Study Notes

External Environment: The Business Cycle (GCSE)

AQA, Edexcel, OCR, IB

Last updated 22 Mar 2021

Economies go through a regular pattern of ups and downs in the value of economic activity (as measured by gross domestic product or GDP. This is known as the "business cycle" (sometimes you also see it referred to as the "economic cycle").

The business cycle is crucial for businesses of all kinds because it directly affects demand for their products.

The business cycle is characterised by four main phases:

  • Boom: high levels of consumer spending, business confidence, profits and investment. Prices and costs also tend to rise faster. Unemployment tends to be low as growth in the economy creates new jobs
  • Recession: falling levels of consumer spending and confidence mean lower profits for businesses – which start to cut back on investment. Spare capacity increases + rising unemployment as businesses cut back and reduce stocks
  • Slump / depression: a prolonged period of declining GDP - very weak consumer spending and business investment; many business failures; rapidly rising unemployment; prices may start falling (deflation)
  • Recovery: things start to get better; consumers begin to increase spending; businesses feel a little more confident and start to invest again and build stocks; but it takes time for unemployment to stop growing

Every business is affected by the stage of the business cycle, but some businesses are more vulnerable to changes in the business cycle than others.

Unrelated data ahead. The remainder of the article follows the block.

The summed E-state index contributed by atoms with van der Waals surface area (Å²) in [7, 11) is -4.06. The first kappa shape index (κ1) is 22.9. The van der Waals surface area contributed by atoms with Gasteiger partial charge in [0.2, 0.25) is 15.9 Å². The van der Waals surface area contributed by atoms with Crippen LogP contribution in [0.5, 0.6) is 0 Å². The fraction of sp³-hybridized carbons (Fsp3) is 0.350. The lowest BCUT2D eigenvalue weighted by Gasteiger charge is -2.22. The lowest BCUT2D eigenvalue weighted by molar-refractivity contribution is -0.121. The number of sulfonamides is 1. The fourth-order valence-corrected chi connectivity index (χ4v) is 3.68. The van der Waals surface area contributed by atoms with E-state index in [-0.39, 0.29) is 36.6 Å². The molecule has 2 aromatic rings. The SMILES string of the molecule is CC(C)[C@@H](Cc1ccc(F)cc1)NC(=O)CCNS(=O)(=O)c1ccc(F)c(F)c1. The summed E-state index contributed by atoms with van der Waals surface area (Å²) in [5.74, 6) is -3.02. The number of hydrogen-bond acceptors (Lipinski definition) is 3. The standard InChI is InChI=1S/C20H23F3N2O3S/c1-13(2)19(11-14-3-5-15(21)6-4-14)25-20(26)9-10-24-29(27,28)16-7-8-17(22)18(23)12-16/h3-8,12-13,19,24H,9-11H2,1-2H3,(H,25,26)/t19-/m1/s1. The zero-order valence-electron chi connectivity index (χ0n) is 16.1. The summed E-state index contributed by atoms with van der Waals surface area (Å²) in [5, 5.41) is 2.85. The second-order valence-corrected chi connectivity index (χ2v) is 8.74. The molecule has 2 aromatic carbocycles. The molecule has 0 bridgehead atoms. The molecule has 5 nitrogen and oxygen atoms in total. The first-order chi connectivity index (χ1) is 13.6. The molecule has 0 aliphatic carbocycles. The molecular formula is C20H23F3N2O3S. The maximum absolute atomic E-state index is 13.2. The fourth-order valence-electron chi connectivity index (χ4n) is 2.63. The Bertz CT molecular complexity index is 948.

For example, a business that relies on consumer spending for its revenues will find that demand is closely related to movements in GDP. During a boom, such businesses should enjoy strong demand for their products, assuming that the products are actually what customers want! But during a slump, the business has to "ride out the storm" – suffering a sharp drop in demand.

During the housing-market inspired boom of the early 2000's, many retail and consumer goods businesses took advantage of the boom. Consumers were prepared to take on significant personal debt in order to finance their purchases. However, the sharp economic downturn during 2008 and 2009 saw many businesses suffer sales falls of between 10-30%. Some did not survive – their fixed costs were just too high to be able to remain viable.

Businesses whose fortunes are closely linked to the rate of economic growth are referred to as "cyclical"businesses. Examples include:

  • Fashion retailers
  • Electrical goods
  • House-builders
  • Restaurants
  • Advertising
  • Overseas tour operators
  • Construction and other infrastructure firms

By contrast, some businesses actually benefit from an economic downturn. If their products are perceived by customers as representing good value for money, or a cheaper alternative than more expensive products, then consumers are likely to switch. Good examples that were featured in the UK media during the previous recession included:

  • Value retailers (e.g. Aldi, Lidl, Netto)
  • Fast-food outlets (e.g. Dominos, Subway)
  • Domestic holidays (e.g. B&Bs and holiday cottages)
  • Chocolate – for some reason, chocolate sales always increase strongly during an economic downturn!

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